Florida lightning survivors describe ordeals
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#1 Jun 26, 2008
I am one of the lightning survivors Rene mentioned. I have to say that it changed my life forever. I was working as a 911 Emergency Medical Dispatcher in Martin County (Stuart), and the thunderstorm was the worst I have seen in years up to that day and time. Trying to get a man trapped in a burning building is tough over the phone, but when I got hit, I flew 20' across the room in the air, per the accident report; fillings melted; crowns popped off and left ear blown out. Since 1992, it has gotten worse and will continue to do so. "Traumatic Brain Injury with Central Nervous System Damage" is the word. I have vertigo, and vomit when I least expect it, fall down due to vertigo, and memory loss short and long is the worst. I don't remember my mom who died in 1991. My childhood is a blank for the most part. Now, I volunteer from home: for the National Weather Service in Melbourne, and head up the SKYWARN program since 1995 to keep my brain active. Web site is www.gate.net/~ke4uei stop by sign the guest book and the links are educational for the entire family. I have had the Discovery Channel here, BBC, NHK, History Channel, and all local TV Media. I lecture on weather safety, hurricane preparedness, and lightning safety for the Red Cross here. I am a ham radio operator and I worked all 3 hurricanes that got us. Point is, I would enjoy hearing from people and would be happy to answer anything you need. EMAIL: [email protected]
and no matter how I feel, I will answer each one.
David A Smith
Stuart, FL 34997
#2 Oct 21, 2008
Your ham radio operation job is making your memory worse. You have symptoms of early Alzheimer's, which occurs with severe CNS damage. and should avoid all forms of radio waves, microwaves, and any other form of electricity...have your home checked to make sure its grounded and drive old cars..Ham radio operation is the last occupation you should do.
#3 Jan 3, 2009
I have a question for you. You see my teacher is making our class do this super huge gigantic project on this book we're reading called Tangerine by Edward Bloor. This one kid dies in the book because he was struck by lightning so my teacher wants us to do some research on lightning. One of the questions we have to answer is:"What do many surivors of lightning strikes report?" Since you're a surivor of a lightning strike I was wondering if there was something in particular that you remember when you got struck. It would help a lot if you could somehow respond. You don't have to respond if you don't want to. It's totally understandable. If you do respond, please respond quickly. My project is due Tuesday and today is Saturday.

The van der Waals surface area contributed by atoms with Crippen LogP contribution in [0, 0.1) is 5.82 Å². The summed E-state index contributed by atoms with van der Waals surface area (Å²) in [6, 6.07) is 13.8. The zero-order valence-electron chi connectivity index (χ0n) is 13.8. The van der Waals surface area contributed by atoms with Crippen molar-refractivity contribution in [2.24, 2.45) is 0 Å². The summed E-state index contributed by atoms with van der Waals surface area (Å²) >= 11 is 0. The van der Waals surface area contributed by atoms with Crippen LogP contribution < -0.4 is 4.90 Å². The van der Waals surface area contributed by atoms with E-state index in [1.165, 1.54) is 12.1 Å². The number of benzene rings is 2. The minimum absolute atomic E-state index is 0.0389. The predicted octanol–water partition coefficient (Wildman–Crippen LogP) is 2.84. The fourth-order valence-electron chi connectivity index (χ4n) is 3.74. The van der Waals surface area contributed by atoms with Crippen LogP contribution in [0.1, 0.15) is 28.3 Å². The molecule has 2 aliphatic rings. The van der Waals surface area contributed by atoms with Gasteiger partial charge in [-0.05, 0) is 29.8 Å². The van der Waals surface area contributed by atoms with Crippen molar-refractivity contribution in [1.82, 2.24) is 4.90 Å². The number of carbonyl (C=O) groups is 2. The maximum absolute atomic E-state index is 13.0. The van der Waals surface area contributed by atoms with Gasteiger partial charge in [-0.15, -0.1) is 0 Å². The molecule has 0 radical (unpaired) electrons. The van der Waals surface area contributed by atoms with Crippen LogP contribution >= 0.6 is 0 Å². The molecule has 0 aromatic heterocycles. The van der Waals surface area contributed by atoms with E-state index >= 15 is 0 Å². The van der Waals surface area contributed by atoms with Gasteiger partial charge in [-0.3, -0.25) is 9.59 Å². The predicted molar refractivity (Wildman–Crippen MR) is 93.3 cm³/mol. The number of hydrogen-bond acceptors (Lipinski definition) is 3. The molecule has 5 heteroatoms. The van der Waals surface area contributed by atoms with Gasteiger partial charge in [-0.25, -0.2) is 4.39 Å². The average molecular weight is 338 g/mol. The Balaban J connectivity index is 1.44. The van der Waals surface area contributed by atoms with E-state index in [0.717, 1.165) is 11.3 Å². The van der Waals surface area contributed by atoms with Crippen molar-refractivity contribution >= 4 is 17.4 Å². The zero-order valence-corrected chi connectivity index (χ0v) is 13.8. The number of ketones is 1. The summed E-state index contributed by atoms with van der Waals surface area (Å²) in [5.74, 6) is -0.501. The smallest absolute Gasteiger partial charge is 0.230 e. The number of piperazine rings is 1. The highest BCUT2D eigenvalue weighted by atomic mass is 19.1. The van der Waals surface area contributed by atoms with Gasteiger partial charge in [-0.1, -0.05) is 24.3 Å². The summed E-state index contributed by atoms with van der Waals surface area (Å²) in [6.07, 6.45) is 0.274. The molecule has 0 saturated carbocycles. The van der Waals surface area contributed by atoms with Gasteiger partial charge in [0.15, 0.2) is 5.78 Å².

#4 Jun 4, 2009
I was struck by lighting when I had just turned was seven years old. My older sister and I were taking a short cut through the woods on our way home from a birthday party. My older sister wanted to get home quickly and I could not keep up with her. It was raining and there was thunder but I never saw the lighting. The lightning went through the ground and I was thrown about 20 feet toward my sister who was way ahead of me. My older sister recalls that I was laying face down on the ground and I was not responding to her. She remembers thinking that I was dead. When I woke up I didn't remember anything and I did not know what happened. When I came home I tried to explain to my mother that I fell but my mother did not understand it and my older sister never told her about it. I was always a bright kid. I remember my teacher from kindergarden and first grade telling my mother that I was creative and showing an early ablity to read. However, after the lightning incident, in my second year of elementary school, my teacher's began commenting on my cognitive abilities because I was having difficulty with reading and I was writting my letters backwards and in the third grade I was held back but I never improved in school. I had IQ testing that later revealed that I had a nurological disablity and the school psychologists were asking my mother if there were early sighs of developmental delays but according to my mother I walked and talked at the typical developmental age. This was a very painful road for me. However years later as an adult I have learned to cope with my handicap involving internal neurological visual damage. I have managed to graduate from college and have a career.
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